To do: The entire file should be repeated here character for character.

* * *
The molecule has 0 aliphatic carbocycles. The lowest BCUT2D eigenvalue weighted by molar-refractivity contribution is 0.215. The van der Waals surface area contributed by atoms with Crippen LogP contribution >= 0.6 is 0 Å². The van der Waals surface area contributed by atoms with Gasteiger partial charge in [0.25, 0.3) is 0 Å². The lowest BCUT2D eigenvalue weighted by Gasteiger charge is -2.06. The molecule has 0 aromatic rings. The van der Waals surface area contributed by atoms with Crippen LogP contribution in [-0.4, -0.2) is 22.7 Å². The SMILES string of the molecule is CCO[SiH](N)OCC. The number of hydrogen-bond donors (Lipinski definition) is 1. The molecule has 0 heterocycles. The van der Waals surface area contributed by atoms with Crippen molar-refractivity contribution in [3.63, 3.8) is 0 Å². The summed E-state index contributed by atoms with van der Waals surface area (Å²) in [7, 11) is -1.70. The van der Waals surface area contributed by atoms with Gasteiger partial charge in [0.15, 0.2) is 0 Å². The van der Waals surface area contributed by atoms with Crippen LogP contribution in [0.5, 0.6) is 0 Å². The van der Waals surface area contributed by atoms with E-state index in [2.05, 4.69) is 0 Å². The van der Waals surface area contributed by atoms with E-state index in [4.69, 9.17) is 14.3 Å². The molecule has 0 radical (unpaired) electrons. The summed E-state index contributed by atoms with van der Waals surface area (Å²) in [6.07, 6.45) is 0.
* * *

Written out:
The molecule has 0 aliphatic carbocycles. The lowest BCUT2D eigenvalue weighted by molar-refractivity contribution is 0.215. The van der Waals surface area contributed by atoms with Crippen LogP contribution >= 0.6 is 0 Å². The van der Waals surface area contributed by atoms with Gasteiger partial charge in [0.25, 0.3) is 0 Å². The lowest BCUT2D eigenvalue weighted by Gasteiger charge is -2.06. The molecule has 0 aromatic rings. The van der Waals surface area contributed by atoms with Crippen LogP contribution in [-0.4, -0.2) is 22.7 Å². The SMILES string of the molecule is CCO[SiH](N)OCC. The number of hydrogen-bond donors (Lipinski definition) is 1. The molecule has 0 heterocycles. The van der Waals surface area contributed by atoms with Crippen molar-refractivity contribution in [3.63, 3.8) is 0 Å². The summed E-state index contributed by atoms with van der Waals surface area (Å²) in [7, 11) is -1.70. The van der Waals surface area contributed by atoms with Gasteiger partial charge in [0.15, 0.2) is 0 Å². The van der Waals surface area contributed by atoms with Crippen LogP contribution in [0.5, 0.6) is 0 Å². The van der Waals surface area contributed by atoms with E-state index in [2.05, 4.69) is 0 Å². The van der Waals surface area contributed by atoms with E-state index in [4.69, 9.17) is 14.3 Å². The molecule has 0 radical (unpaired) electrons. The summed E-state index contributed by atoms with van der Waals surface area (Å²) in [6.07, 6.45) is 0.